In addition to these cognitive limitations, adolescents also face emotional limitations. According to American developmental psychologist Erik Erikson, one of the main goals of adolescence is identity formation. Once understanding of self is achieved, healthy intimate relationships can be formed. However, “early entry into premarital sexual relationships may undermine the development of both identity and intimacy leaving both tasks unresolved.” So there you have it, despite “ambnyc’s” assurance that as long as teens use contraceptives “everything will turn out fine”, that is not necessarily the case.
Unfortunately, little can be done to change the messages adolescents are exposed to by their peers or the media regarding sex. However, we can be a contrasting voice in the sea of pro-sex messages because let’s face it, if they don’t hear it from us, they aren’t going to hear it at all.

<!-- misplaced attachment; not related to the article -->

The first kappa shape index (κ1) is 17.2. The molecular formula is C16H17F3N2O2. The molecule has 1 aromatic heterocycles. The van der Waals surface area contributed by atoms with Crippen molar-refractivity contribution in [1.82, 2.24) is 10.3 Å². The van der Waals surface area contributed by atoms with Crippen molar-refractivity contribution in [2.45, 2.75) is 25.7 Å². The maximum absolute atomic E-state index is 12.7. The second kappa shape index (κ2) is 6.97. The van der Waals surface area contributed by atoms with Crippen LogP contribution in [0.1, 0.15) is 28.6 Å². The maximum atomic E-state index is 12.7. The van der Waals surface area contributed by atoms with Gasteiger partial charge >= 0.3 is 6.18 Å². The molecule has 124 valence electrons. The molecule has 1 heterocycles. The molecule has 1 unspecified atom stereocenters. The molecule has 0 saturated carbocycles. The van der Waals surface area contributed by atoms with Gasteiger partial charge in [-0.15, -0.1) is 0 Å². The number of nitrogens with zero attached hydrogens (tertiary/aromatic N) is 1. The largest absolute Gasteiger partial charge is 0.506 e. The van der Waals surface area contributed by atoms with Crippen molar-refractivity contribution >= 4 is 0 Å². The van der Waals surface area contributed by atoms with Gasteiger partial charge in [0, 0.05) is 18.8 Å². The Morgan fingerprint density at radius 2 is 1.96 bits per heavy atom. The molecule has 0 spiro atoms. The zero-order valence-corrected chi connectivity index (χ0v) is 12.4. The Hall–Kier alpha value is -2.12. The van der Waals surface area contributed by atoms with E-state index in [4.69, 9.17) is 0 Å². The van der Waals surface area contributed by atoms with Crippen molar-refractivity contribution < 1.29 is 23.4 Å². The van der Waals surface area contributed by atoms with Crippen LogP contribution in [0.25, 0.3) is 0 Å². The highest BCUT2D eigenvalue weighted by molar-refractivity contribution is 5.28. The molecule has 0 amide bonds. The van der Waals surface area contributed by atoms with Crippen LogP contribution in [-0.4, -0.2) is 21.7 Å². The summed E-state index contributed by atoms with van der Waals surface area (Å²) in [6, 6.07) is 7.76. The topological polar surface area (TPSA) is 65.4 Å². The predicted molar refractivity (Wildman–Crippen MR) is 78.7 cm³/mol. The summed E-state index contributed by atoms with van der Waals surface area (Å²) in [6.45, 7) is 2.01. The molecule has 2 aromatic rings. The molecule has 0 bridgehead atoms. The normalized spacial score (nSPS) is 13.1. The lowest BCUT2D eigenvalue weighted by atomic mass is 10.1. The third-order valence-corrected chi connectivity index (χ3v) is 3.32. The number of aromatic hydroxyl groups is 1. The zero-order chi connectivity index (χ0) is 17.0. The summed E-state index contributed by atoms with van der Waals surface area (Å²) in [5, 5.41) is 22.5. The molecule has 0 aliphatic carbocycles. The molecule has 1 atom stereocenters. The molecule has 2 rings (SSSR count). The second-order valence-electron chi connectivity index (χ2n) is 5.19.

The abstinence message can be heard
Fortunately, contrary to popular belief, our words are not destined to fall on deaf ears. Studies suggest that parental attitudes toward premarital sex does influence adolescents’ sexual activity. Mothers’ disapproval toward premarital sex was found to be particularly important to discouraging adolescent sexual behavior. One study among 8th-11th graders found that “when teens perceive that their mother strongly disapproves of them having sex, they are more likely to delay initial sexual intercourse.” However, adolescents are more likely to pay attention to and accept information from their mothers about sexual topics if they are satisfied with the parent-child relationship.